If you plan to take the Autostrada in Italy (Hway/Motorway) then you have to budget also the cost of the toll which depends on the length of the route.
For example, a trip from Milan to Rome costs around €40 (based on where you start/finish the trip).
Parking in the Italian city centres can be pricey, with rates of €2-€5 per hour common in places like Rome or Milan.
Car Insurance in Italy is usually included in the rental price, but excess reduction insurance can be an additional €10-€20 per day if done at the rental agency. (Full Insurance, no excess, with DiscoverCars comes at a bargain price of 7 Euro) .
- Flexibility: Renting a car gives you the freedom to travel at your own pace, on your own schedule, and visit remote places that public transport may not reach.
- Comfort: You have your own space, can adjust the environment to your liking, and don’t have to carry your luggage around.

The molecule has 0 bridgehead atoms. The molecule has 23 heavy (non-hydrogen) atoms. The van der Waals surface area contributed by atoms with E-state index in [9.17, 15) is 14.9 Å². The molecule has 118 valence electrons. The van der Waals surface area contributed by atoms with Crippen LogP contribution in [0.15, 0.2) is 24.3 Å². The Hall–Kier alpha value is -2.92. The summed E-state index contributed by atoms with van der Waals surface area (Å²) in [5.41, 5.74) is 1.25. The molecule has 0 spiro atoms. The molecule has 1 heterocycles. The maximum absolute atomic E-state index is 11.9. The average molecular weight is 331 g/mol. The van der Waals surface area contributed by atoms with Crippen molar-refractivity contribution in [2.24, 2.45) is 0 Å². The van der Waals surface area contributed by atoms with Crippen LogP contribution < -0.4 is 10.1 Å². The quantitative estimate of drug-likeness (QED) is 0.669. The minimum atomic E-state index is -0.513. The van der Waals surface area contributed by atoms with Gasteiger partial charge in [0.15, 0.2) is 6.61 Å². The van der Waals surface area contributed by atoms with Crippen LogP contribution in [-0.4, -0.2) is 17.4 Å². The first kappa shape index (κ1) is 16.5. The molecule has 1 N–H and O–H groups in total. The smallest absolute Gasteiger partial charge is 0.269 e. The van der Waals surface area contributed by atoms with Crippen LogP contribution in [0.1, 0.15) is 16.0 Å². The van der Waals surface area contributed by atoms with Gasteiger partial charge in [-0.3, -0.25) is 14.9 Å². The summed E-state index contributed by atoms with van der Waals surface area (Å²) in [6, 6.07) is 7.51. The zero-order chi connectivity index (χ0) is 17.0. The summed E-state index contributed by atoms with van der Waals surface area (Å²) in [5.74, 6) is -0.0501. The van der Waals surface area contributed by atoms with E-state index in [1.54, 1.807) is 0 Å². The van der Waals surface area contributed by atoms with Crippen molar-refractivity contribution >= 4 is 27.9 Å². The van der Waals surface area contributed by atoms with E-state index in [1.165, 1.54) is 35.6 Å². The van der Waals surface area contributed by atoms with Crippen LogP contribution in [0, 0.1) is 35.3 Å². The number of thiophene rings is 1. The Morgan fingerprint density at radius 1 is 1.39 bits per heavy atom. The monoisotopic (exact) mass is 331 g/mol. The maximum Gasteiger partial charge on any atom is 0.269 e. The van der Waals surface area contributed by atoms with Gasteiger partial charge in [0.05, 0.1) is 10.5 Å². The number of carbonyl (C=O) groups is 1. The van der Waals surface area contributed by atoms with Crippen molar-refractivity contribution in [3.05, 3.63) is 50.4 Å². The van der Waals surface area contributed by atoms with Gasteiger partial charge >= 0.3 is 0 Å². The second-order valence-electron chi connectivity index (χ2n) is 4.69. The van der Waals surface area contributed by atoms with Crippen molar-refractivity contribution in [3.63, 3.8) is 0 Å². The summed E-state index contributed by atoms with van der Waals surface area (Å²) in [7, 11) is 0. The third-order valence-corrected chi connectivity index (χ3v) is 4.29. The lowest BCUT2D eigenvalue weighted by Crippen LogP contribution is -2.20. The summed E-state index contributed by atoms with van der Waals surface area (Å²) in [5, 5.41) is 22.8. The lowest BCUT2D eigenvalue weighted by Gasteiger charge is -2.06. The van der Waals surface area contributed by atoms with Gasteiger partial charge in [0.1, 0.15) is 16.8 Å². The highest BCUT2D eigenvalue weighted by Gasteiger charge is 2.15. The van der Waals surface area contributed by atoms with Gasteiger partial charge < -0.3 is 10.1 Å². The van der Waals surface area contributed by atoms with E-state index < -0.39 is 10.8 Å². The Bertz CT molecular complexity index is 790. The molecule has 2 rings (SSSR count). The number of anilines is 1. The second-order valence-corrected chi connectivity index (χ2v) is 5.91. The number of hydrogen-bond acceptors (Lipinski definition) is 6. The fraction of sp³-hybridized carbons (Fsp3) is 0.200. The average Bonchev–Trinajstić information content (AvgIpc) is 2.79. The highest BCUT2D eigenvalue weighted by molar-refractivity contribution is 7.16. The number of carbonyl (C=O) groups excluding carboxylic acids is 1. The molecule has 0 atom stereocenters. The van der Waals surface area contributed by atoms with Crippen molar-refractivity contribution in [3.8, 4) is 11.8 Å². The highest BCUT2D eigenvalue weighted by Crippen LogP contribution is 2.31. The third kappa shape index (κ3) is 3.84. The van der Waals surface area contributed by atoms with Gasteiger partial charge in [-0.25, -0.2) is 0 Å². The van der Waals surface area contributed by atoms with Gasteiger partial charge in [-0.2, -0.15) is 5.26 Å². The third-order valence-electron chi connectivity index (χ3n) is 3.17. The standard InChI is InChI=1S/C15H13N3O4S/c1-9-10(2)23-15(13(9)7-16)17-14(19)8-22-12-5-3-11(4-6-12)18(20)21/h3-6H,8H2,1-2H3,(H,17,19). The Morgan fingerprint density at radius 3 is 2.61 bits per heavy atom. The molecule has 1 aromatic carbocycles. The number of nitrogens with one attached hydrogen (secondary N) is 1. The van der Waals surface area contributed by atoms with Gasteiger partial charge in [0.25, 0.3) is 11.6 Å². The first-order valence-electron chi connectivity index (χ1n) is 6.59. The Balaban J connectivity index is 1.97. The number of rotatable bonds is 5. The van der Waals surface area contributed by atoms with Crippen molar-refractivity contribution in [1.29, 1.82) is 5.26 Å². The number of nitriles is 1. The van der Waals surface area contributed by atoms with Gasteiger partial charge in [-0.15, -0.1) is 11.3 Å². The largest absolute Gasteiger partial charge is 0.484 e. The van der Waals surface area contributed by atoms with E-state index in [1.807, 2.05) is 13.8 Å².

- Time-Efficient: For some routes, particularly in rural areas, driving can be quicker than public transport.
- Convenience for Groups: For families or groups travelling together, a car can be a cost-effective and convenient solution.
- Driving Stress: Navigating unfamiliar roads and dealing with different driving styles can be stressful. In addition, Italy’s historic city centres often have restricted driving zones (ZTLs) where fines are easily incurred.
- Additional Costs: The cost of petrol, parking, tolls, and potential traffic fines can add significantly to the cost of your trip.
- Environmental Impact: Unlike public transport, cars have a much higher carbon footprint.
- Parking Difficulties: Finding parking, especially in big cities or small historic towns, can be a challenge and often expensive.